In 2006, the resettlement office asked the Children’s Center to take in an Ethiopian girl who was about to age out of the program for unaccompanied children, Keel said. The girl, a Christian, faced religious persecution if she were deported, Keel said. All involved also thought sending her to an adult detention center while her residency petition was adjudicated would be unfair, he said. And so, she lived in Galveston under the auspices of the center’s Transitional Living Program until she was united with relatives in Colorado, Keel said.

Since then, immigration judges have allowed 10 immigrants to age out the children’s program and into the center’s Transitional Living Program instead of a federal detention center, Keel said.

“That was allowed because their cases were meritorious and they posed no threat,” Keel said.

Galveston is the only place in the United States where that practice occurs, according to children’s center documents.

Funds Stop At 18

While the resettlement office’s best wishes might accompany the immigrants into adulthood, the federal money stops when they turn 18, as does any federal oversight.

There is no dedicated funding for the adults, Keel said. Services are paid for with the center’s funds just like many services for the homeless are, Keel said.

“We paid for it through our fundraising,” he said.

The Transitional Living Program had no place to house the 10 adult immigrants, so they moved into the second floor of the Family Crisis Center, a shelter for homeless people with children on Avenue M in Galveston run by the Children’s Center.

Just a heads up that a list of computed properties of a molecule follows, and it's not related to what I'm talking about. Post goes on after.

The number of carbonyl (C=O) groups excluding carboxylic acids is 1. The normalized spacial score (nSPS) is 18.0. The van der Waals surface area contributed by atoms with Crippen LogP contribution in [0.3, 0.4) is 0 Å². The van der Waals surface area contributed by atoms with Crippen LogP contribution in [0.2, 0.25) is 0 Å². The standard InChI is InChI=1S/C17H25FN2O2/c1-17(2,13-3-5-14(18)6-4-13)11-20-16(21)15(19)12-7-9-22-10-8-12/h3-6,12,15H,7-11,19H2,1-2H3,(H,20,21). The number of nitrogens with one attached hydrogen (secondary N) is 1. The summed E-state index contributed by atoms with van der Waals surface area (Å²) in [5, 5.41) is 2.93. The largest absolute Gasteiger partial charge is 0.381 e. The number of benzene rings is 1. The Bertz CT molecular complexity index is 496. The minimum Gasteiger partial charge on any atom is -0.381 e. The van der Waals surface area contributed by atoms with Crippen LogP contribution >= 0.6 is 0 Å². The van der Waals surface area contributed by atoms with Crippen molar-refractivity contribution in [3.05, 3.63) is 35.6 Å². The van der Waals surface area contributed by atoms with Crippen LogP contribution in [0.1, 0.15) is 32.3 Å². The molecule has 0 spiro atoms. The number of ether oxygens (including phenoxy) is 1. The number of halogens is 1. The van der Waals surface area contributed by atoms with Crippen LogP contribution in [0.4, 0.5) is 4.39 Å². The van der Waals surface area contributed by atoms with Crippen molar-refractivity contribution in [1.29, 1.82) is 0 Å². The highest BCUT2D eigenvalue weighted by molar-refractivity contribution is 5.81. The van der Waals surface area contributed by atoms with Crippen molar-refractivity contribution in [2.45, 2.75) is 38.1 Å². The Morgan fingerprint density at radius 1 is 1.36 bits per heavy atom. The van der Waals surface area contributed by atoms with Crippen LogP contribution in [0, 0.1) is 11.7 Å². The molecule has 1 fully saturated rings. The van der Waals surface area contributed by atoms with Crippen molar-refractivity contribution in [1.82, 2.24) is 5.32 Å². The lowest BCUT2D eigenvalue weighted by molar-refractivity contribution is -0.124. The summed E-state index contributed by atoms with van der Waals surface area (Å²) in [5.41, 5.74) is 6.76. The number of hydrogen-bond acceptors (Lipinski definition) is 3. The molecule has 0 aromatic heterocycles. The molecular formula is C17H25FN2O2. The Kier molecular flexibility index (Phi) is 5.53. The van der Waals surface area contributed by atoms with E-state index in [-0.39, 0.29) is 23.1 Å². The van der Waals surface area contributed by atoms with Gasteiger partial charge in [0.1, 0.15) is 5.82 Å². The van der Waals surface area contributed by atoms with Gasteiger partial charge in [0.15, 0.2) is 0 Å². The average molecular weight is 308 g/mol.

That turned out to be a mistake, said Elizabeth Kinard, who ran the transitional program until December 2010 when she left in a disagreement about the 10 who had aged out of the federal program.

Kinard said she thought the center could have developed a successful program for the young adult immigrants had it had enough money for staff and facilities. But it didn’t have that money, she said.

Some of the young adults in the program had experienced crime and violence in their home countries and been used for sex or smuggling or both on their journeys to this country, she said. Some had become tough, street-smart, cynical, opportunistic and predatory.

“It needed to be a highly structured program,” Kinard, a 23-year social worker, said. “These children need a lot of structure, a lot of therapy, a lot of everything, and there was no money for that age group.”

Kinard said she argued in a letter to the center’s board that the best thing was to shut down the program and let the federal government take the 10 into adult detention.

“The center may have been trying to do a good thing by taking this on, but it didn’t have to, and it shouldn’t have,” she said.

Kinard said she was laid off after that letter.

Police Reports

Keel and other center officials said the program was working. Some of the immigrants in the transitional program are going to school; some are taking GED courses; many are doing volunteer work and doing chores around the center and all are having to abide by such rules as an 11 p.m. curfew, they said.